12 Lessons…

…I Learned from My Parents and a Few Great Teachers (Some old advice worth repeating)

by Leslye “Joy” Allen                                                                                                            Historian, Educator, Theatre and Jazz Advocate & Consultant, Doctoral Student

Copyright © 2012 by Leslye Joy Allen. All Rights Reserved.

  1. BE PREPARED TO BURN THE MIDNIGHT OIL.  If you rush and get something done in ten minutes, there are probably ten errors in it.  Take your time and do it right the first time.
  2. DO NOT BE AN ADULT WHO IS ALSO A SPOILED BRAT.  Temper tantrums and crazy demands are bad enough in children, but completely intolerable in adults.  In fact, tantrums and crazy demands will not likely be tolerated by anyone other than an idiot who is a glutton for punishment.  No one owes you anything.  Get over the idea that because you are sad, financially broke, angry, or frustrated that the world must accommodate your bad mood or your rudeness.  Go somewhere alone and be quiet and think about how you got to this point.
  4. TAKE RESPONSIBILITY FOR THE BAD STUFF.  Remember that there are some memories of bad or traumatic events that will bother you from time to time.  Call a good friend who will let you vent, or seek counseling.  If necessary, shed a few tears.  Yet, do not cry over five minutes.  Get back to your work.  Do not get into the habit of believing that because you have big problems that you bare no responsibility for your life.
  5. BE DEPENDABLE.  No one needs a friend that barely returns a phone call and no employer needs an employee that is chronically late or who does lousy work.
  6. BE INDEPENDENT and take responsibility for your personal and financial life—You are not an adult until you do.  Avoid people that do not encourage your independence. People who support your dreams are not supposed to continuously pay your way, but they should be encouraging you to do so.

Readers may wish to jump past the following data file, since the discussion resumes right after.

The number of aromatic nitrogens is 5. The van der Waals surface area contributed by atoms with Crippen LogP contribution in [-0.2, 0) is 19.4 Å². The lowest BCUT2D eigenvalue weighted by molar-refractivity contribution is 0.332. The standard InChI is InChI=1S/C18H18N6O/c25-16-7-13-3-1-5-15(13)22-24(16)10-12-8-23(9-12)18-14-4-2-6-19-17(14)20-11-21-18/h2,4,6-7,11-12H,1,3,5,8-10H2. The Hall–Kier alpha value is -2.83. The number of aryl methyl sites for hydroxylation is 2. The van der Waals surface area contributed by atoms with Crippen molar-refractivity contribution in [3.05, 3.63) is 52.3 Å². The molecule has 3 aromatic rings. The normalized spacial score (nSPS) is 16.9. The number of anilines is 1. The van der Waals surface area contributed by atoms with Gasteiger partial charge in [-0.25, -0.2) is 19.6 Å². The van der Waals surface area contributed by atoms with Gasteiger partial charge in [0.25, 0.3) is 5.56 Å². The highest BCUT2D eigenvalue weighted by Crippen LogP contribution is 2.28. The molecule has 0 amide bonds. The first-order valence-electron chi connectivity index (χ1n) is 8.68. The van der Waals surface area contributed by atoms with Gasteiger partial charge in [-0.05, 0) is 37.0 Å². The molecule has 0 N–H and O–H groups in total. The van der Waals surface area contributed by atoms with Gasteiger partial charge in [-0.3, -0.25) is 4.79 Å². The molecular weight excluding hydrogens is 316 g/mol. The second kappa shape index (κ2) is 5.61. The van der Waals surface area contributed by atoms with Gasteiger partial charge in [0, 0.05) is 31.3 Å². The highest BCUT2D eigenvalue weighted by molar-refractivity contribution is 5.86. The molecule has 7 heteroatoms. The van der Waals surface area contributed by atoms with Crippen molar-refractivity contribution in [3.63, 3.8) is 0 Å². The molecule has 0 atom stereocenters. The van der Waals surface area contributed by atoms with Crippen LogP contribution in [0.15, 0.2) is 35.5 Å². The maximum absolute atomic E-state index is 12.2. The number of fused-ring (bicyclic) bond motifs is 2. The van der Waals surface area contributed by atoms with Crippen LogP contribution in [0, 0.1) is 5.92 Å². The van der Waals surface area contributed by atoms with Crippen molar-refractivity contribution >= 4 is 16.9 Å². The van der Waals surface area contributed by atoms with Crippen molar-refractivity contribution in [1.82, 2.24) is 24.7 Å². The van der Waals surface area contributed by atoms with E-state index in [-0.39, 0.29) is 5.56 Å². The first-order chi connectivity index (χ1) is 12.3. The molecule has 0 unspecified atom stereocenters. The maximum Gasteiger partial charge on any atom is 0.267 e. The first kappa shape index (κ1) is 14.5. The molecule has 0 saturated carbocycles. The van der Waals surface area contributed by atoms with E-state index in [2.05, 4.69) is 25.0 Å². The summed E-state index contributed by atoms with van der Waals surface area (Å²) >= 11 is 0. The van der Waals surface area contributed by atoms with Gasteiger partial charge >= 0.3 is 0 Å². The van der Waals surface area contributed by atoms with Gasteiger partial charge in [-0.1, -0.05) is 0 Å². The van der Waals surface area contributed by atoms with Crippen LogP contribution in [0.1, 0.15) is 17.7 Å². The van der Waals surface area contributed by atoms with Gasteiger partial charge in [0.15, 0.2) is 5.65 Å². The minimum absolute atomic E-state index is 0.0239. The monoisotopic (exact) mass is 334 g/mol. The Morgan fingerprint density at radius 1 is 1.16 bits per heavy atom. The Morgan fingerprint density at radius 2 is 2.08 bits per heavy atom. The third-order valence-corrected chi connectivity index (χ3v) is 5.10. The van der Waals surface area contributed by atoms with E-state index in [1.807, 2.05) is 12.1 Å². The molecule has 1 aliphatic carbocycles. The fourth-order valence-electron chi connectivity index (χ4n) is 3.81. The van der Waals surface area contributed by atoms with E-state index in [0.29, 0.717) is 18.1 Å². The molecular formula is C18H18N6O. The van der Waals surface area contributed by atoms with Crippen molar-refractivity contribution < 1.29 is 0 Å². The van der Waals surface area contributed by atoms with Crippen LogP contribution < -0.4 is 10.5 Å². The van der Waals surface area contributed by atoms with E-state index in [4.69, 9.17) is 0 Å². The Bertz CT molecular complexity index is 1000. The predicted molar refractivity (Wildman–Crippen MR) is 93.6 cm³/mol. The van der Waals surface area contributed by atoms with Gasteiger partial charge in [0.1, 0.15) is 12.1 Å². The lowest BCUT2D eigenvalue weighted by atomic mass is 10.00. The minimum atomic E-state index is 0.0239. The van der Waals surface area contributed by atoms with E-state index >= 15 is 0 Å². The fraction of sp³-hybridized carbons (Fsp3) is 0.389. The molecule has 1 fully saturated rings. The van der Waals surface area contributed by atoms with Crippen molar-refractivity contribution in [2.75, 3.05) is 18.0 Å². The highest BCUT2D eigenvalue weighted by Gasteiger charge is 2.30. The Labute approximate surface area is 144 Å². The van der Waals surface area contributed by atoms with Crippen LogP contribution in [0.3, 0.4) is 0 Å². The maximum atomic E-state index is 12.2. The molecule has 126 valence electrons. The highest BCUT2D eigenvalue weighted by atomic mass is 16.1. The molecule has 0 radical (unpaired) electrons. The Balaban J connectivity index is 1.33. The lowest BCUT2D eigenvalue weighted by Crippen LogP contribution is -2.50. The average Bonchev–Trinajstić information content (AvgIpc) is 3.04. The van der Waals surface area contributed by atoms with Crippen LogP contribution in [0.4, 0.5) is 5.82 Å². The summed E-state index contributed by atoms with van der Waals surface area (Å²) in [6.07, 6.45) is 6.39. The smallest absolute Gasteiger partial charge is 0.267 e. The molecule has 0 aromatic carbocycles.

7. CHOOSE  YOUR ASSOCIATES AND FRIENDS AND MATES, CAREFULLY.  Suppose your associates or friends or mates can be defined as any of the following: unreliable, lazy, bigoted, racist, narrow-minded, sexist, uncouth, ill-mannered, elitist, promiscuous, untrustworthy, and/or just plain dumb (you can add your own negatives, if you like).  All you need to ask yourself is whether you would want your son or daughter to acquire about half of these characteristics.  If your answer is no, then you have no business hanging out with, dating, marrying or mating with any of these folks.
  8. DEAL WITH WHAT IS REAL.  Avoiding reality will never change reality.  Daydreaming and talking about what you want to do has its limitations.  Dream big, but stop daydreaming and get to work.
  9. FINISH WHAT YOU START.  So what if what you are working on is going to take five years or more to complete?  Work toward that goal with concrete and practical steps everyday, and avoid taking detours.  It is not what you say you want to do, but what you actually do that matters.
  10. PARTICIPATE IN THE ARTS (music, theatre, paintings, sculpture, dance, writing) in some capacity.  The arts help you remain creative whether you have any artistic talent or not.  Creativity, put to good use, will help you solve problems.  Occasionally, it will help you forget about your problems when necessary.
  11. This is an old adage, but NEVER STOP LEARNING.  Make education a lifelong journey.  Always be ready to discover something new.
  12. MAKE SMILING A HABIT.  Frowning always turns people off.  Smiling helps your appearance and your attitude.


Copyright © 2012 by Leslye Joy Allen. All Rights Reserved.

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